Trump sends South Korea a $1 billion invoice for THAAD

Posted on : 2017-04-29 14:44 KST Modified on : 2019-10-19 20:29 KST
Amount demanded by Trump is roughly equal to the purchase cost of one THAAD unit
US President Donald Trump speaks at the Department of Veteran Affairs in Washington DC on Apr. 27. (UPI/Yonhap News)
US President Donald Trump speaks at the Department of Veteran Affairs in Washington DC on Apr. 27. (UPI/Yonhap News)

US President Donald Trump said South Korea would have to pay US$1 billion in expenses for the THAAD missile defense system deployment, a position he said he had informed the South Korean government of.

The demand is expected to trigger some controversy, with the US’s calls for Seoul to pay a hefty price tag on the THAAD deployment coming on the heels of a surprise delivery of components to make the deployment a fait accompli before a new South Korean administration takes office next month.

Trump also blasted the South Korea-US Free Trade Agreement (KORUS FTA) as a “horrible” deal and declared it should be either renegotiated or terminated. With this, the Trump administration is lobbing two grenades at the alliance simultaneously - demanding Seoul pay up on THAAD and renegotiating or terminating the KORUS FTA - in a move that focuses on US interests while ignoring the economic retribution South Korea is suffering from China over THAAD.

In an Apr. 27 interview with Reuters at the White House ahead of his 100th day in office on Apr. 29, Trump said he had “informed South Korea it would be appropriate if they paid [for THAAD].”

“Nobody’s going to do that [deploy a THAAD system for free],” he added.

“[THAAD] protects [South Koreans], and I want to protect them. We’re going to protect them,” Trump continued. “But they should pay for that.”

“It’s a billion-dollar system. It’s phenomenal,” he added of THAAD, noting that it “shoots missiles right out of the sky.”

The remarks were the first by Trump to directly mention the cost of the THAAD deployment.

As news of the remarks stirred up controversy, the South Korean Ministry of National Defense said on Apr. 28 that South Korea and the US had struck a deal in an agreement signed last July by a THAAD deployment Joint Working Group in which Seoul would provide the land and infrastructure while the US would shoulder deployment and management costs for the system. If the ministry’s account is correct, it would mean Trump plans to disregard an agreement officially announced by the two sides.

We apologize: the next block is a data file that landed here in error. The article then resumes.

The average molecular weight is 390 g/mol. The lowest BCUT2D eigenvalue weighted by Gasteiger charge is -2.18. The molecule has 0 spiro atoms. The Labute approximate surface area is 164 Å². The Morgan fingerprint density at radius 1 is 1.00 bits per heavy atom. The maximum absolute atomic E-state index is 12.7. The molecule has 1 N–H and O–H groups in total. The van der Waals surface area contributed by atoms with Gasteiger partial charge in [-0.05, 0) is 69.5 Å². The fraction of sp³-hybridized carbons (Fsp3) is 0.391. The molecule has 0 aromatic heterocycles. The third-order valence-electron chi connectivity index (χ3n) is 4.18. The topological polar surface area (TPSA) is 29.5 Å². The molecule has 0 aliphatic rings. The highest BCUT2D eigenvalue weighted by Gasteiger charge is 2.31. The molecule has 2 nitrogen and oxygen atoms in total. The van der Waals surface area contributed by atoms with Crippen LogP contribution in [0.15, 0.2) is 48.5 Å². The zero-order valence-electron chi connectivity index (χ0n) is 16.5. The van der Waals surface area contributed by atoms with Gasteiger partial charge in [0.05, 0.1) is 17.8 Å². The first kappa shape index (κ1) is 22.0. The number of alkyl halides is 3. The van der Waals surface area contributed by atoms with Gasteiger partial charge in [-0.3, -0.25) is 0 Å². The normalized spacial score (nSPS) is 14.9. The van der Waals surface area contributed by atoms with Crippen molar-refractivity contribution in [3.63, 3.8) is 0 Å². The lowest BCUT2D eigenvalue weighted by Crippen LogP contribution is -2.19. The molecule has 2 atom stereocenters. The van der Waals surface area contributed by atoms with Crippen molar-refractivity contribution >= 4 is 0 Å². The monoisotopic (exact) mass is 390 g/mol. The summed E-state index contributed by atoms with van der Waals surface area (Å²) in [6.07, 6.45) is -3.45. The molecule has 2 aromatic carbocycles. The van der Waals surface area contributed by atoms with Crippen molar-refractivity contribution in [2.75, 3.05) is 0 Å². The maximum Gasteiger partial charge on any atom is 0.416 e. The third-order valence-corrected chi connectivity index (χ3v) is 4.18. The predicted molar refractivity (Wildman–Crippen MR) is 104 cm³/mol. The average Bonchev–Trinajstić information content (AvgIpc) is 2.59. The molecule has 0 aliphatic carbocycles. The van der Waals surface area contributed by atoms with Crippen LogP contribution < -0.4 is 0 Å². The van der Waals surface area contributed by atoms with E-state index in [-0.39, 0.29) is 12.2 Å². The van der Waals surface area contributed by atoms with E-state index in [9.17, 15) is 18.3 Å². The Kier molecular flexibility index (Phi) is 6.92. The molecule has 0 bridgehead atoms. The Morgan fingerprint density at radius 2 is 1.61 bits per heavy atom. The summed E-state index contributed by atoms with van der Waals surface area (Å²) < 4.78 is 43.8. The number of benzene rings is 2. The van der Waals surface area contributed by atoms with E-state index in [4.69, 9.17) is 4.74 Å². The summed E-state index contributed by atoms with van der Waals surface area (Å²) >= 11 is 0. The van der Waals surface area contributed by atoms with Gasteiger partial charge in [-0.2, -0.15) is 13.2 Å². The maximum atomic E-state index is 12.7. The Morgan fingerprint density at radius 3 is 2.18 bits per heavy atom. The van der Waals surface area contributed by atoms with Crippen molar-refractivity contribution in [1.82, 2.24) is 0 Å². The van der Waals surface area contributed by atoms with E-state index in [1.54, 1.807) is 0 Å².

The purchase cost of a single THAAD set is around 1 trillion won (US$879 million), which is roughly similar to the amount quoted by Trump. This means Trump could have effectively been trying to force South Korea to purchase THAAD outright.

“It looks to be the same thing as telling South Korea to pay the purchase cost,” a former senior South Korean government official said.

From the beginning, critics have argued that the THAAD deployment would be more or less ineffective in defending against North Korean missiles, and that its introduction was pursued as a way of bringing South Korean into the US-led missile defense system as part of Washington’s strategy to contain China. And with South Korea providing only the site while US Forces Korea operates the actual system, paying the full cost of THAAD would open Seoul up to charges of “weapons peddling” and being taken for a free ride.

Responding to Trump’s claims that he had “informed” Seoul of the demand for THAAD-related costs, a South Korean government official closely acquainted with affairs in the Blue House, Office of the Prime Minister, and Ministry of Foreign affairs said Seoul “was never informed of related facts by the US.”

“There has been no change in the terms of the agreement between South Korea and the US,” the official said, referring to the content of their written agreement. The denials are expected to stir up a debate over whether Trump or another US administration figure did inform South Korea - and, if so, who it was.

Trump also described the KORUS FTA as “unacceptable” and “a horrible deal made by [then-Secretary of State] Hillary [Clinton].”

“We're going to renegotiate that deal, or terminate it,” he added.

When asked when he would announce the renegotiation or termination, Trump replied, “Very soon. I’m announcing it now.”

By Yi Yong-in, Washington correspondent and Kim Ji-eun, staff reporter

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